Creator of the 'Chemputer' to Visit Juniata Through Distinguished Lectureship Series
(Posted October 24, 2019)
HUNTINGDON, Pa. – Leroy “Lee” Cronin, Regius Chair of Chemistry in the School of Chemistry at the University of Glasgow, United Kingdom, will visit Juniata College Tuesday, Oct. 29, and Wednesday, Oct. 30, through the John P. Reeves ’64 Distinguished Lectureship in Chemistry.
The first of Cronin’s three lectures, “Exploring the Bio-Inorganic Driven Origins of Life,” will be held from 11:45 a.m. to 1 p.m. From 5-6:15 p.m. Tuesday, “Programming and Computing with Chemistry,” will be presented. “Autonomous Matter Design and Discovery using Chemputers” will be offered from 11:30 a.m. to 12:30 p.m. Wednesday. All of the lectures are free and open to the public and will be held in Neff Lecture Hall in von Liebig Center for Science.
Cronin has one of the largest multidisciplinary chemistry-based research teams in the world, having raised over $35 million in grants and current income of $15 million. His research is motivated by his lifelong fascination with complex chemical systems and his desire to construct complex functional molecular architectures not based on biologically-derived building blocks.
Through his career, he has given over 300 international talks and has authored over 400 peer-reviewed papers. Cronin lead the research team which created the “chemputer” system which allows digitization of chemistry — using downloadable blueprints to easily synthesize drug molecules. This breakthrough may pave the way for a future in which pharmaceuticals can be produced on demand.
Prior to his lecture series at Juniata, Cronin’s team based at the University of Glasgow and a team lead by Sara Walker at the Arizona State University were recognized by the National Institutes of Health (NIH) for their work toward innovation in pain management, opioid use disorder and overdose.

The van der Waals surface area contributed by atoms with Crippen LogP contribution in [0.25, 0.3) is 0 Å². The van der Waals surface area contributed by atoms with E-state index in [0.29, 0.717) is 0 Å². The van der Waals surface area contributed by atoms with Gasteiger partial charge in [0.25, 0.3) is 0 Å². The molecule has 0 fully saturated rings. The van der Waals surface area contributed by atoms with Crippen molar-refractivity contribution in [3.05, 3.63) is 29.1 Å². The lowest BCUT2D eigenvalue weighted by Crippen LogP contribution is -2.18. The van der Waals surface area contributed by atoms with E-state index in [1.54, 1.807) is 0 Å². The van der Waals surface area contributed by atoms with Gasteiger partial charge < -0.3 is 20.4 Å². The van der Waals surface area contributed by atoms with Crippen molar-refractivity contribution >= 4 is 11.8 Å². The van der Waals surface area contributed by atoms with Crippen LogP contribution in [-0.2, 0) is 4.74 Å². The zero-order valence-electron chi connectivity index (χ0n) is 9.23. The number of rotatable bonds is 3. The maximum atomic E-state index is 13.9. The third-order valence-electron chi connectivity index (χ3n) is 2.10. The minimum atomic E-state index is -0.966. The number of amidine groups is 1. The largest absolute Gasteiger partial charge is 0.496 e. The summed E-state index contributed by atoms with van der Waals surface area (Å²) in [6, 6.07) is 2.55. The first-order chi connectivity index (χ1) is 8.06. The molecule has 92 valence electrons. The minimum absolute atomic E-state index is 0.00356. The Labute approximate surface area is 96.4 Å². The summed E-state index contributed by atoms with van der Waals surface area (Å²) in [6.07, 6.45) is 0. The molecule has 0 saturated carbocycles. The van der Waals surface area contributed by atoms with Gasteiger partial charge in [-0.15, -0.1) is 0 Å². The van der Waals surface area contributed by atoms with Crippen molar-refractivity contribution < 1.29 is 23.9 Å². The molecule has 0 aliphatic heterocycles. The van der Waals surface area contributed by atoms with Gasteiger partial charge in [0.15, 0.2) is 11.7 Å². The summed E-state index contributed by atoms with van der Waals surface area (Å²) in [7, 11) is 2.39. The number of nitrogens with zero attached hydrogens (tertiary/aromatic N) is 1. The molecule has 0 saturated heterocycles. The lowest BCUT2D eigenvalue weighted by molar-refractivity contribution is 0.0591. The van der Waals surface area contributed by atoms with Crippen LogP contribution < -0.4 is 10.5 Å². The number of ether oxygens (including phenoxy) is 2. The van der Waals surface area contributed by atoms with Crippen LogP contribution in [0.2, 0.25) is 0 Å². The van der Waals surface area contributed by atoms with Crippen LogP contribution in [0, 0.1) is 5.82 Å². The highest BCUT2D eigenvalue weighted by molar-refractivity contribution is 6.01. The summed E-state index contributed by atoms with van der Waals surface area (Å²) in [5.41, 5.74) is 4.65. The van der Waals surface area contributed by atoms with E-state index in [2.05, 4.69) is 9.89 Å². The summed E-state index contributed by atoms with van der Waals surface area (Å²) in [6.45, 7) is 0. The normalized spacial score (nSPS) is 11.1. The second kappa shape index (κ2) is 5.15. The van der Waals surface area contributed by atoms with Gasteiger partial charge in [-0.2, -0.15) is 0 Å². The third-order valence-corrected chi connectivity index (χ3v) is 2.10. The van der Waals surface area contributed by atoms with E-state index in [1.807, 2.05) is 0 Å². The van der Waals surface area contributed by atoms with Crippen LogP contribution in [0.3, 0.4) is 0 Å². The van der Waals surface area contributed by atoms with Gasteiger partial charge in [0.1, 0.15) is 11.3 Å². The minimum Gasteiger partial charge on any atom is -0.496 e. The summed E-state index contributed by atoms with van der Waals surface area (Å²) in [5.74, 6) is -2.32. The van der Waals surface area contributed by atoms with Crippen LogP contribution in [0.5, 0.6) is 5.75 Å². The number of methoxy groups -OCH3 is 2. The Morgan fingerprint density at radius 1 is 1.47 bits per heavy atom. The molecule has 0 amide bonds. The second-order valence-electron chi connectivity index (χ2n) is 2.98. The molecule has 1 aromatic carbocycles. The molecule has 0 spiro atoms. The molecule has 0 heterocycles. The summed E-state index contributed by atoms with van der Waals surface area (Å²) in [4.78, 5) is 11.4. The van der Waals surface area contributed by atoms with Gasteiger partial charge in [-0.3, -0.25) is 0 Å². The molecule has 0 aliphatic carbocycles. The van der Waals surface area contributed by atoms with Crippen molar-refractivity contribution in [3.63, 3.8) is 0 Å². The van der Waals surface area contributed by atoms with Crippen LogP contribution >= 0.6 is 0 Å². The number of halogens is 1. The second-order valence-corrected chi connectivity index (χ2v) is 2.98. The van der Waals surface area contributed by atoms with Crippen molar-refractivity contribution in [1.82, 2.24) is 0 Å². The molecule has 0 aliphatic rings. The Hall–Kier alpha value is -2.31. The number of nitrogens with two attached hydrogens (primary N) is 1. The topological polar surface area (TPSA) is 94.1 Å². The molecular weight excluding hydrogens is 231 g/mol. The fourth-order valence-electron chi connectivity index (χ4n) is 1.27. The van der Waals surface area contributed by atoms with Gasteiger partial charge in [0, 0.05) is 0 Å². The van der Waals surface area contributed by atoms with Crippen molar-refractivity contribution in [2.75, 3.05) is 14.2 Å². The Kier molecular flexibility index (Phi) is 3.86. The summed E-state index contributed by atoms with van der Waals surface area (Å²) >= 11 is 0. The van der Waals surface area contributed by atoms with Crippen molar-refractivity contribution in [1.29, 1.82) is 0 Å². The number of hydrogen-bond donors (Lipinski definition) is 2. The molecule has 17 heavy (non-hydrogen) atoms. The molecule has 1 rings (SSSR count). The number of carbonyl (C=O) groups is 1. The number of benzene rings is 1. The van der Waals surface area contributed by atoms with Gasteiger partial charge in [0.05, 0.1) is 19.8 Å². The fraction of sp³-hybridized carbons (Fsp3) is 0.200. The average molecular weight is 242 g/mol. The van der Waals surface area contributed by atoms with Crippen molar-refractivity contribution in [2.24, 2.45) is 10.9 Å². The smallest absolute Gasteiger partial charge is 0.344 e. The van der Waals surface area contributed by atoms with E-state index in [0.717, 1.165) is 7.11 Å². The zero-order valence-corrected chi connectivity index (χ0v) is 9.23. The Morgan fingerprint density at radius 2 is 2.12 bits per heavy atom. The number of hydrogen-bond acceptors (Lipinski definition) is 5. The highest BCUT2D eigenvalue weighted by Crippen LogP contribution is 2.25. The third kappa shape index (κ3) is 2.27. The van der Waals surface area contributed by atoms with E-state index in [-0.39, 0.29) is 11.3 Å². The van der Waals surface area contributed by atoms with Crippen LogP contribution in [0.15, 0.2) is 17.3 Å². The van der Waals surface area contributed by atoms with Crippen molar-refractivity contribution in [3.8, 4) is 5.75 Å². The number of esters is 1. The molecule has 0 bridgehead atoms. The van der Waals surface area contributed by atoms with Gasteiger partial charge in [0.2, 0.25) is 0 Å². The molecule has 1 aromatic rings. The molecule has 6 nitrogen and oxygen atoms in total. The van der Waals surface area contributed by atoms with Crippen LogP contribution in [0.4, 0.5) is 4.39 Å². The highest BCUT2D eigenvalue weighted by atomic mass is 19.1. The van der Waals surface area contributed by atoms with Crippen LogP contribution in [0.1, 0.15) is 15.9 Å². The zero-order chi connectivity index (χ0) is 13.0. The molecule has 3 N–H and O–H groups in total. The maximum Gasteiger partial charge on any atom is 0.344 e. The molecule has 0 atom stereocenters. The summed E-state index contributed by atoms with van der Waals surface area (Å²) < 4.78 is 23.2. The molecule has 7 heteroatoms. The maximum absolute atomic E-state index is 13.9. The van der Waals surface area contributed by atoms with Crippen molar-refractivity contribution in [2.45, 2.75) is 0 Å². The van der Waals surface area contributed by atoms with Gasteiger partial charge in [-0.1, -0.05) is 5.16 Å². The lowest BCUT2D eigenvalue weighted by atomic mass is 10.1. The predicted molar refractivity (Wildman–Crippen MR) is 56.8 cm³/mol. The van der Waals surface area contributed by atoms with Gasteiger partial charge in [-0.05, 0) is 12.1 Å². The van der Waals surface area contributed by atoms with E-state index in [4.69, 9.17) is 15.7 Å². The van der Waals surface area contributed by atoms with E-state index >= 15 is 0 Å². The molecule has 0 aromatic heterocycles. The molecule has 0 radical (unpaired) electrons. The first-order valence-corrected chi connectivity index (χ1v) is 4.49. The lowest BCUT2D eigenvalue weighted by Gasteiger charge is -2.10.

The John P. Reeves ’64 Distinguished Lectureship in Chemistry was established in 2014 in memory of John P. Reeves ’64 through a major gift from Thomas C. Werner ’64 and Mary Beaver Werner ’65 with additional funding from the Reeves family. Dr. Reeves was one of four chemistry graduates from the Class of 1964 who went on to earn doctoral degrees from the Massachusetts Institute of Technology. Lecturers in the series are selected by the chair of the College’s chemistry department.
Cronin will be the guest of honor at the Central Pennsylvania American Chemical Society (ACS) local section meeting and dinner from 6:30-8:30 p.m. Tuesday, Oct. 29, with dinner served at 7 p.m. in Sill Board Room in the von Liebig Center for Science. The cost for undergraduate students is free, $10 for graduate students, $20 for ACS members, and $25 for non-ACS members. Space for the dinner is limited. To make a reservation or to learn more, contact Peter Baran, professor of chemistry, at email@example.com.
Contact April Feagley at firstname.lastname@example.org or (814) 641-3131 for more information.